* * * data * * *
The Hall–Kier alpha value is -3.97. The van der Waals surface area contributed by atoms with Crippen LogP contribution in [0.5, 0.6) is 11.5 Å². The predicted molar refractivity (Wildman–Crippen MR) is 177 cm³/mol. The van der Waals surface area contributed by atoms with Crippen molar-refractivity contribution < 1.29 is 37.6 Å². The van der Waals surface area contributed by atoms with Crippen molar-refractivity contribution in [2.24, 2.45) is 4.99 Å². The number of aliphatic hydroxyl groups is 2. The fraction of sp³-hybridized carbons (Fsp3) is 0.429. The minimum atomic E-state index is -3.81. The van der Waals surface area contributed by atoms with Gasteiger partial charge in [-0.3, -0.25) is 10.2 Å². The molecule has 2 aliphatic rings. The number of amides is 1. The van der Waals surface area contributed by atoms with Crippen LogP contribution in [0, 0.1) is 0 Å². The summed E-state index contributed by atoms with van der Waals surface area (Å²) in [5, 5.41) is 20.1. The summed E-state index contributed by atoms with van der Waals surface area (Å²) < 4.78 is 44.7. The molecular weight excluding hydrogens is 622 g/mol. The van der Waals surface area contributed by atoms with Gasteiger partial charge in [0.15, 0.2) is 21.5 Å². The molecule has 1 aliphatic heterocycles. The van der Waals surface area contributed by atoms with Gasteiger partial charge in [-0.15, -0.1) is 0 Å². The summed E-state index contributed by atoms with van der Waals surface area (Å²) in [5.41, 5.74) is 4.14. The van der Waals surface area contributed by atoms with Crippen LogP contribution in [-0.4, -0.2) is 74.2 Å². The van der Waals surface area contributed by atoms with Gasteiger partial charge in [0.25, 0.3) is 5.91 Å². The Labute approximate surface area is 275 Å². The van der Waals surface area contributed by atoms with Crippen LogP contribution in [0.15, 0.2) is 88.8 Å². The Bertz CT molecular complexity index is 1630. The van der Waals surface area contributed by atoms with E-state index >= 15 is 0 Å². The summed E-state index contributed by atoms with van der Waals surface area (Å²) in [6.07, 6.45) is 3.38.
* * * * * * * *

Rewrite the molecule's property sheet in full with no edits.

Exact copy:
The Hall–Kier alpha value is -3.97. The van der Waals surface area contributed by atoms with Crippen LogP contribution in [0.5, 0.6) is 11.5 Å². The predicted molar refractivity (Wildman–Crippen MR) is 177 cm³/mol. The van der Waals surface area contributed by atoms with Crippen molar-refractivity contribution < 1.29 is 37.6 Å². The van der Waals surface area contributed by atoms with Crippen molar-refractivity contribution in [2.24, 2.45) is 4.99 Å². The number of aliphatic hydroxyl groups is 2. The fraction of sp³-hybridized carbons (Fsp3) is 0.429. The minimum atomic E-state index is -3.81. The van der Waals surface area contributed by atoms with Gasteiger partial charge in [-0.3, -0.25) is 10.2 Å². The molecule has 2 aliphatic rings. The number of amides is 1. The van der Waals surface area contributed by atoms with Crippen LogP contribution in [0, 0.1) is 0 Å². The summed E-state index contributed by atoms with van der Waals surface area (Å²) in [5, 5.41) is 20.1. The summed E-state index contributed by atoms with van der Waals surface area (Å²) < 4.78 is 44.7. The molecular weight excluding hydrogens is 622 g/mol. The van der Waals surface area contributed by atoms with Gasteiger partial charge in [0.15, 0.2) is 21.5 Å². The molecule has 1 aliphatic heterocycles. The van der Waals surface area contributed by atoms with Gasteiger partial charge in [-0.15, -0.1) is 0 Å². The summed E-state index contributed by atoms with van der Waals surface area (Å²) in [5.41, 5.74) is 4.14. The van der Waals surface area contributed by atoms with Crippen LogP contribution in [-0.4, -0.2) is 74.2 Å². The van der Waals surface area contributed by atoms with Gasteiger partial charge in [0.25, 0.3) is 5.91 Å². The Labute approximate surface area is 275 Å². The van der Waals surface area contributed by atoms with Crippen LogP contribution in [0.15, 0.2) is 88.8 Å². The Bertz CT molecular complexity index is 1630. The van der Waals surface area contributed by atoms with E-state index >= 15 is 0 Å². The summed E-state index contributed by atoms with van der Waals surface area (Å²) in [6.07, 6.45) is 3.38.